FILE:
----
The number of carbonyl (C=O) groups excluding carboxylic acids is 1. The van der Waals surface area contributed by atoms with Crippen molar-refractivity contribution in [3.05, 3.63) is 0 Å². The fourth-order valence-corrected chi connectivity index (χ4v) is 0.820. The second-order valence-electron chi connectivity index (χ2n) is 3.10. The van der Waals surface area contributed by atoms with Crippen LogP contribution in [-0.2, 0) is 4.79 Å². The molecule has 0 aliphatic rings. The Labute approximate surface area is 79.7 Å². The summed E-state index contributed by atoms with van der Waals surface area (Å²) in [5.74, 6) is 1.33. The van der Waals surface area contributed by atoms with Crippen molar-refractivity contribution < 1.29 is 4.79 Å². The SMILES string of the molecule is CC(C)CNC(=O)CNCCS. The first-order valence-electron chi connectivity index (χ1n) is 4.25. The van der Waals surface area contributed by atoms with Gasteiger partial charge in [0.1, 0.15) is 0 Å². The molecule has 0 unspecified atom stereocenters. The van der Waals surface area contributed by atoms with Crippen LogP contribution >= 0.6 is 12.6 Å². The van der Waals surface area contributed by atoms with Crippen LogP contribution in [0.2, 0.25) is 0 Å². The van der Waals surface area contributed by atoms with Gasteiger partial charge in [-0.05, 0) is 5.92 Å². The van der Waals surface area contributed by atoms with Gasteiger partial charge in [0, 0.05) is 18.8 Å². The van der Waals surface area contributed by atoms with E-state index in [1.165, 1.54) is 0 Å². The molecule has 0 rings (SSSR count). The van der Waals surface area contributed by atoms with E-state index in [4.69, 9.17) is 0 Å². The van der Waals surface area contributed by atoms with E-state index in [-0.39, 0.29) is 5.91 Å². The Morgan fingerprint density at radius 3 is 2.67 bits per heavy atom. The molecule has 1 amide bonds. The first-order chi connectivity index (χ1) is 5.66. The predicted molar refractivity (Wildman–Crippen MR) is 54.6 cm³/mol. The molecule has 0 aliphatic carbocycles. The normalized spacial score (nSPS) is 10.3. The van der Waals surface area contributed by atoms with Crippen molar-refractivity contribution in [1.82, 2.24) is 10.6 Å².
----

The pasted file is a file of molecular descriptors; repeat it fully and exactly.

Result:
The number of carbonyl (C=O) groups excluding carboxylic acids is 1. The van der Waals surface area contributed by atoms with Crippen molar-refractivity contribution in [3.05, 3.63) is 0 Å². The fourth-order valence-corrected chi connectivity index (χ4v) is 0.820. The second-order valence-electron chi connectivity index (χ2n) is 3.10. The van der Waals surface area contributed by atoms with Crippen LogP contribution in [-0.2, 0) is 4.79 Å². The molecule has 0 aliphatic rings. The Labute approximate surface area is 79.7 Å². The summed E-state index contributed by atoms with van der Waals surface area (Å²) in [5.74, 6) is 1.33. The van der Waals surface area contributed by atoms with Crippen molar-refractivity contribution < 1.29 is 4.79 Å². The SMILES string of the molecule is CC(C)CNC(=O)CNCCS. The first-order valence-electron chi connectivity index (χ1n) is 4.25. The van der Waals surface area contributed by atoms with Gasteiger partial charge in [0.1, 0.15) is 0 Å². The molecule has 0 unspecified atom stereocenters. The van der Waals surface area contributed by atoms with Crippen LogP contribution >= 0.6 is 12.6 Å². The van der Waals surface area contributed by atoms with Crippen LogP contribution in [0.2, 0.25) is 0 Å². The van der Waals surface area contributed by atoms with Gasteiger partial charge in [-0.05, 0) is 5.92 Å². The van der Waals surface area contributed by atoms with Gasteiger partial charge in [0, 0.05) is 18.8 Å². The van der Waals surface area contributed by atoms with E-state index in [1.165, 1.54) is 0 Å². The molecule has 0 rings (SSSR count). The van der Waals surface area contributed by atoms with E-state index in [4.69, 9.17) is 0 Å². The van der Waals surface area contributed by atoms with E-state index in [-0.39, 0.29) is 5.91 Å². The Morgan fingerprint density at radius 3 is 2.67 bits per heavy atom. The molecule has 1 amide bonds. The first-order chi connectivity index (χ1) is 5.66. The predicted molar refractivity (Wildman–Crippen MR) is 54.6 cm³/mol. The molecule has 0 aliphatic carbocycles. The normalized spacial score (nSPS) is 10.3. The van der Waals surface area contributed by atoms with Crippen molar-refractivity contribution in [1.82, 2.24) is 10.6 Å².